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Behind the Scenes: How the American Repertory Theater is Pulling Back the Virtual Curtain

Idina Menzel, V, and Justin Tranter shared work from their upcoming project "The Circle of Becoming" at a March 2 virtual event.
Idina Menzel, V, and Justin Tranter shared work from their upcoming project "The Circle of Becoming" at a March 2 virtual event. By Courtesy of American Repertory Theater
By Alfonso J. Godinez Aguilar, Contributing Writer

Nearly a year after the American Repertory Theater closed its doors in response to the start of the coronavirus pandemic, the A.R.T. still connects its audiences to theater through a continuation of its virtual “Behind the Scenes” series. In the most recent installment, “Behind the Scenes: The Circle of Becoming,” the A.R.T. showcases the spirit of collaboration that’s always driven their work.

Since its founding, the A.R.T. has been a catalyst of innovation within the world of theater, as its work is dedicated to moving beyond boundaries and “is driven by risk-taking and passionate inquiry,” according to the history section of its website. While the show has stopped for many, it is no surprise that the A.R.T. has instead taken advantage of the current virtual moment to foster a newfound sense of digital intimacy that is oftentimes not found online. Ryan S. McKittrick, Dramaturg and Director of Artistic Programs at the A.R.T., acknowledged that the series marked a shift for the theater.

“The ‘Behind the Scenes’ series started as a pivot during the pandemic, thinking about ways that we could engage with audiences digitally,” McKittrick said. However, he contended that the Zoom series has both successfully connected audiences with artists and invited the audience into the developmental process by providing them a glimpse into creators’ ongoing work.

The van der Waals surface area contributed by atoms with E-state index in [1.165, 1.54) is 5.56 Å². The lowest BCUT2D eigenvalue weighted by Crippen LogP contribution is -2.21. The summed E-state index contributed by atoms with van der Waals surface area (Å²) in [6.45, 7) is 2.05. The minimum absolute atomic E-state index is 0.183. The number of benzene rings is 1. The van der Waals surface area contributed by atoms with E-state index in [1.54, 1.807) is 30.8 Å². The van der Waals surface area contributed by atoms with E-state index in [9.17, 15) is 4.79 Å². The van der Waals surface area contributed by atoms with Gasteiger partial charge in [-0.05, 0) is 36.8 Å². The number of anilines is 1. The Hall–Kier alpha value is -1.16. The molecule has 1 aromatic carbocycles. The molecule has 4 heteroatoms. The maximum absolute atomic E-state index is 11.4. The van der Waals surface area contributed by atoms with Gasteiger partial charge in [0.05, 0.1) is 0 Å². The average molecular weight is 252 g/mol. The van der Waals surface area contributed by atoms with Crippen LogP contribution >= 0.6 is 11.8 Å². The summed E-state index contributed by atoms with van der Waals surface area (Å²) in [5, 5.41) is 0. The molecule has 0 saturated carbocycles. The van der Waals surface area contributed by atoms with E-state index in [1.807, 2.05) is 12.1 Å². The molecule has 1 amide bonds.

For those that are lucky enough to attend multiple events, the “Behind the Series” series illuminates a variety of different steps in that process. At the A.R.T.’s “Behind the Scenes” event on March 2, V, Justin Tranter, and Idina Menzel shared stories and songs as they gave the audience a sneak peek into the early stages of their upcoming project “The Circle of Becoming.” The event began with the three speakers sharing anecdotes of what brought them together on this project, the research that went into it, and two songs from the project. Audience members got a chance to be among the first people to hear the music as it stands and learn about the highly collaborative process that’s driven the creation of “The Circle of Becoming.”

According to McKittrick, this high level of collaboration is the norm for new projects at the A.R.T. In creating the “Behind the Scenes” series, he and his colleagues hoped to showcase “how work evolves over years” with the help of a talented development team. This process has long been hidden from most general audience members, but the A.R.T. has found a silver lining of our digital world and has used this time to peel the curtain back.

Rebecca L. Curtiss, Public Relations Director at the A.R.T., said that the idea for the series stems from “the realities of being virtual,” and that they’ve received positive audience feedback.

Unlike so many events in our virtual landscape, these glimpses behind the scenes feel intimate.

“The ‘Behind the Scenes’ event brought back a feeling of familiarity, warmth, and intimacy that I’ve felt has been missing over Zoom,” said Victoria Y. Wang ’24, who attended the event last Tuesday. “I’ve never felt so connected to something over a Zoom call.”

The A.R.T. will continue to host more “Behind the Scenes” events over these next few coming months. Interested patrons can get pay-what-you-can access to upcoming offerings; highlights include an event for “The Weeping Camel” with composer Huang Ro, on March 16, and one for “Ocean Filibuster” on April 6.

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